‘So, where do you see yourself in ten years’ time?’ If I’d been asked that question in 2006, I would have seen a me very different to the one that sits, laptop atop lap, slowly tap-tapping out the words you are reading. I had recently handed in the draft of my PhD thesis to my supervisors, and awaited their approval. It was a long time coming as they were both ill – sadly they are both now deceased – and this delay meant I ended up submitting late, thus missing the cut on several jobs. Unexpected event no. 1. Two years later, I drove home clutching a bag of pills and a brand new diagnosis. Unexpected event no. 2. I wrote an article for the Independent – sadly now deceased – called ‘The Longest Wait‘. Here’s an extract:
My New Year was somewhat blighted by the revelation that I had acquired Parkinson’s disease. That’s how I put it. Acquired. Like experience. It just creeps up on you.
But here’s the rub: I don’t look ill; I don’t act ill; I don’t even feel ill, yet I am. And this is what’s strange. My life hasn’t been ruined by this disease – I’m not about to die – but it certainly has changed. The problem is that I don’t know what’s going to happen: all I know is that something will.
Moving swiftly on to 2013, I published a book called Slender Threads: a young person’s guide to Parkinson’s disease. In this I considered the fact that I did now know pretty much what was going to happen to me, and why. I merely lacked a ‘when’ and a ‘what it feels like’. Parkinson’s was, for me, a disease of anticipation. That was its ‘exquisite torture’, the inevitability it brought to the table. Of course, coming to terms with the inevitability of our decline is at the heart of the human condition. We all have our ‘Mistah Kurtz’ moment. A diagnosis like Parkinson’s casts this inevitability in a different light, however. It makes it visceral. It makes it come eversomuch closer. It makes it real.
In the three years since Slender Threads, my condition has deteriorated markedly. This deterioration was nowhere more obvious than in my gait. I walked – if my zombie shuffle deserved the name – on the balls of my feet, forever falling forwards until breaking into the inevitable scuttling semi-run. People started to make comments, as described in mental as fuck and you can tell by the way I use my walk, but would even shout out ‘learn to fucking walk properly’ as if this were the height of wit. I began to use a stick, partially to stop me from falling over, partially to scupper the comments. So, I finally felt disabled. Not good. It did have its upsides, of course. Passport control. Seats on the tube. No twatty comments (though the looks continued).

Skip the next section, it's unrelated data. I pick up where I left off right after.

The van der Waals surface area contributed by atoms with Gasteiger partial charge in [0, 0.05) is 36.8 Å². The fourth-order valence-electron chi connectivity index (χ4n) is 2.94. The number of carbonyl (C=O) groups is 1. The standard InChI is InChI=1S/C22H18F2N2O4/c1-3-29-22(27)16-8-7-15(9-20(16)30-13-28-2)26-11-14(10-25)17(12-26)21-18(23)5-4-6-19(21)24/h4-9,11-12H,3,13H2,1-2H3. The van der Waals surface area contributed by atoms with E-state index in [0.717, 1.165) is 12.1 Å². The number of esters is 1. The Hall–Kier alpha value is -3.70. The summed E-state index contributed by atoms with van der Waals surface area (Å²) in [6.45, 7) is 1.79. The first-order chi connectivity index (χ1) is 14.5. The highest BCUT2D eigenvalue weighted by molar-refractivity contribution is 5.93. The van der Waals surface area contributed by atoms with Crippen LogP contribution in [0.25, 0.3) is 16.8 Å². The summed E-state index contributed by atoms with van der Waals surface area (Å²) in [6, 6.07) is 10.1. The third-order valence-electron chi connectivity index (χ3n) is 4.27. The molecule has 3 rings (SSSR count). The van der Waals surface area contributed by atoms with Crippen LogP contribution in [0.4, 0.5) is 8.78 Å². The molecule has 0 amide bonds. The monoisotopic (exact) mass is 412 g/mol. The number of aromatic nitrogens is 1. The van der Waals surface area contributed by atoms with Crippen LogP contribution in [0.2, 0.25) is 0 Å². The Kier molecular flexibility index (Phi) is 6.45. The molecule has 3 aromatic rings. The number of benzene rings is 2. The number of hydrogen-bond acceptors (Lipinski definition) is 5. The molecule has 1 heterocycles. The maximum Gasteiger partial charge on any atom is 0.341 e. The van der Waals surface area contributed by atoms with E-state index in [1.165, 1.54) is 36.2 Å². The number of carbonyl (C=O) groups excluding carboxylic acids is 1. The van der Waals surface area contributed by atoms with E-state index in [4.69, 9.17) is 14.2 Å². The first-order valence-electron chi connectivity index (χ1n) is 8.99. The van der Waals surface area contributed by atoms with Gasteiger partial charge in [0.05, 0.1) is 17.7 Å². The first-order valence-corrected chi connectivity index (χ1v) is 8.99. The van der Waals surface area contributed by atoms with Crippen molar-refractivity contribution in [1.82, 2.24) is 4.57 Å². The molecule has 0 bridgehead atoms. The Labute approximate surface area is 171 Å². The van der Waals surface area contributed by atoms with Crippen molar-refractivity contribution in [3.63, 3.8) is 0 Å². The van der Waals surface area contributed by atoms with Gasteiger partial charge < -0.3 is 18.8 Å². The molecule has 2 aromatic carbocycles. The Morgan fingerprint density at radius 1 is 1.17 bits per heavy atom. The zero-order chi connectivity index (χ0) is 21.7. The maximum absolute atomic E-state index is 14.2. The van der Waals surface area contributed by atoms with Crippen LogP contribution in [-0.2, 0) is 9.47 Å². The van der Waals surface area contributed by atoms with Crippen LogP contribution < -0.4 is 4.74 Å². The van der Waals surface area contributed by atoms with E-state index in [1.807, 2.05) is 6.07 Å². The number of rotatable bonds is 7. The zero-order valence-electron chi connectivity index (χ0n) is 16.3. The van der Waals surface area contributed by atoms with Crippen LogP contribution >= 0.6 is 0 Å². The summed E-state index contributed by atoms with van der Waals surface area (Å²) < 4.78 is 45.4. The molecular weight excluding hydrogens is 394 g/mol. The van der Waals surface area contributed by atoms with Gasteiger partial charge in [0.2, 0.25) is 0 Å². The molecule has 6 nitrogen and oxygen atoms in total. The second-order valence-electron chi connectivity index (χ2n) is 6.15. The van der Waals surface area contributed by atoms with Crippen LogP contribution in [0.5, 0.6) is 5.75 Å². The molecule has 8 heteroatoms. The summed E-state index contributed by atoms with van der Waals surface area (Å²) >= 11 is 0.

I realised I was under-medicated, so tried to get an appointment with my neurologist. Two months passed: nada. Back from Florida, I phoned the department, only to be told they had no record of me. I pointed out they’d diagnosed me, and eventually I was located. The conversation went something like this:
‘You’ve been discharged.’
‘Oh, I’m cured! How fabulous! Er, why?’
‘You missed an appointment.’
‘Well, I didn’t, but if you thought I had, why didn’t you call to find out why?’
‘It’s not policy.’
‘And you didn’t tell me I’d been discharged?’
‘It’s not policy.’
‘Let me get this straight. You have a patient with a chronic, incurable disease that can lead to falls and cognitive difficulties, and if they miss an appointment you don’t think to enquire as to why, you just discharge them?’
‘That is correct.’
‘Do you think that’s intelligent?’
So, they finally give me an appointment, 8 weeks away, and the letter they send (twice) is one of the ‘you might find it comforting to bring a friend or family member’ letters … I’m being sent for diagnosis! It reminds me of when, in hospital years ago, a nurse came to tell me I had a phone call. From Pete Langman.
Reader, I went private.
Within a week, I was re-medicated. Within two, I had hung up my stick. That’s right, I can walk (almost) normally again. But this bombshell comes with caveats.
I reckon that in most ways my body is back to 2012 functionality. Which is awesome … but
In 2012 I knew my body would at some point reach (and sink below) the lows of, say, this February, when I must have looked as if I were eighty years old as I shuffled and clattersticked my way around town. I knew it would come to that, but I didn’t know what that would feel like.
Now, I know. I have felt my future. Parkinson’s no longer operates by a nod and a wink, no longer is it a stick with me and I’ll grind you down disease, a disease that invents new symptoms that it slides stealthily between your ribs. Parkinson’s has shown me my future. It’s allowed me to experience it. As I wrote in Cogito, ergo amo,
what they had just witnessed was beyond special, beyond even unique; it was the future. And it didn’t seem to like them that much.
I’m still unsure how that makes me feel, but I can promise one thing: I’m not sitting here waiting for the knock on the door.